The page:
Anxiety is a feeling of nervousness, worry, or unease, usually related to an upcoming event. For most people, it is an occasional issue that resolves once the event has passed, but for some, it can remain as a constant, underlying current of an overall sense of dread that makes normal daily activities more difficult. Using meditation for anxiety can help calm the worries, refocus the mind, and relax the body.
Meditation is a broad term used to describe many different types of techniques, such as transcendental meditation, mindfulness meditation, and empty mind meditation. Although the types of meditation for anxiety may vary significantly, the overall goal of each is to create a more relaxed state of mental awareness. Most types have four common elements: a quiet location, a comfortable position, an open attitude, and a focus of attention. An open attitude involves allowing thoughts and distractions to flow freely without stopping to focus on or judge them. The focus can be a specific word, or mantra, an object, or the rhythm of breathing.
Researches are still studying the benefits of meditation for anxiety, but believe they may work by affecting the autonomic, or involuntary, nervous system that controls functions such as heartbeat, breathing, and digestion. The system is made up of a two parts: the sympathetic nervous system and the parasympathetic nervous system. The sympathetic nervous system is responsible for the “fight-or-flight response, which, during periods of stress, increases the heart and breathing rates, and constricts the blood vessels. The parasympathetic system performs the opposite role by slowing down the heart and respiration rate, and opening the blood vessels back up. Meditation may work by increasing activity in the parasympathetic nervous system.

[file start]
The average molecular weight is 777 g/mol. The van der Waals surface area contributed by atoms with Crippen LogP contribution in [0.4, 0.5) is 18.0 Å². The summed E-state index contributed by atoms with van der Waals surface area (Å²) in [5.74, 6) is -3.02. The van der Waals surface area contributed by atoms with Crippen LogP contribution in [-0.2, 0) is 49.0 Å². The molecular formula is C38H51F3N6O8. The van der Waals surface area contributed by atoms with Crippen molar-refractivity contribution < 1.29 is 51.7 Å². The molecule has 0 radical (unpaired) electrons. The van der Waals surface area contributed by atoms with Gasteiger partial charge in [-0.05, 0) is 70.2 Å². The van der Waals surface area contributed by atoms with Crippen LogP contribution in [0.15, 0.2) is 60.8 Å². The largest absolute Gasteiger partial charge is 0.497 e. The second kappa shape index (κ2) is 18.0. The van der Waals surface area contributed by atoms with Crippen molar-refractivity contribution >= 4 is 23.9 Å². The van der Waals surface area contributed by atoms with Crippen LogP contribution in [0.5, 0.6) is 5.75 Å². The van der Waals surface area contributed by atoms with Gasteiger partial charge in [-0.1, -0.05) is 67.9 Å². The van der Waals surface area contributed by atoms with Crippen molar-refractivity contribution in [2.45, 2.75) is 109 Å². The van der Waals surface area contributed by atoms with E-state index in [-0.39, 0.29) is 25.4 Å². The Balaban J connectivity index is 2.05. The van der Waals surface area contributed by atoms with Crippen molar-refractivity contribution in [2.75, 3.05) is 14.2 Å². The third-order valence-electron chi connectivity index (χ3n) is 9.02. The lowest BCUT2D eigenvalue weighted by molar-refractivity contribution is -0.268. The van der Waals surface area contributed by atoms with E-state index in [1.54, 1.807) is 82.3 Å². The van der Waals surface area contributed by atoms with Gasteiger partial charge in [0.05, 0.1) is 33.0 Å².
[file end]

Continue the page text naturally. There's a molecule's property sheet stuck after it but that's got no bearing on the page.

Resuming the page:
During meditation for anxiety, the alpha brain waves, which indicate wakeful rest, are abundant in the posterior parts of the brain. The alpha waves are a universal sign of relaxation, and increase when the brain moves from intentional tasks to a period of rest. In this state, the mind processes a person’s experiences and emotions and puts them into perspective. A meditative state that allows the mind to wander freely can increase the alpha waves and promote a state of wakeful rest.
While meditation for anxiety is typically safe, it should not be a substitute for medical treatment in patients with severe anxiety disorder. Meditation is a complementary therapy designed to work in conjunction with other types of treatment, such as medications or psychotherapy. Discovering the best technique that promotes the most relaxing state may take time. What works for one person may not work for another, and trying to force a relaxed state can produce even more anxiety.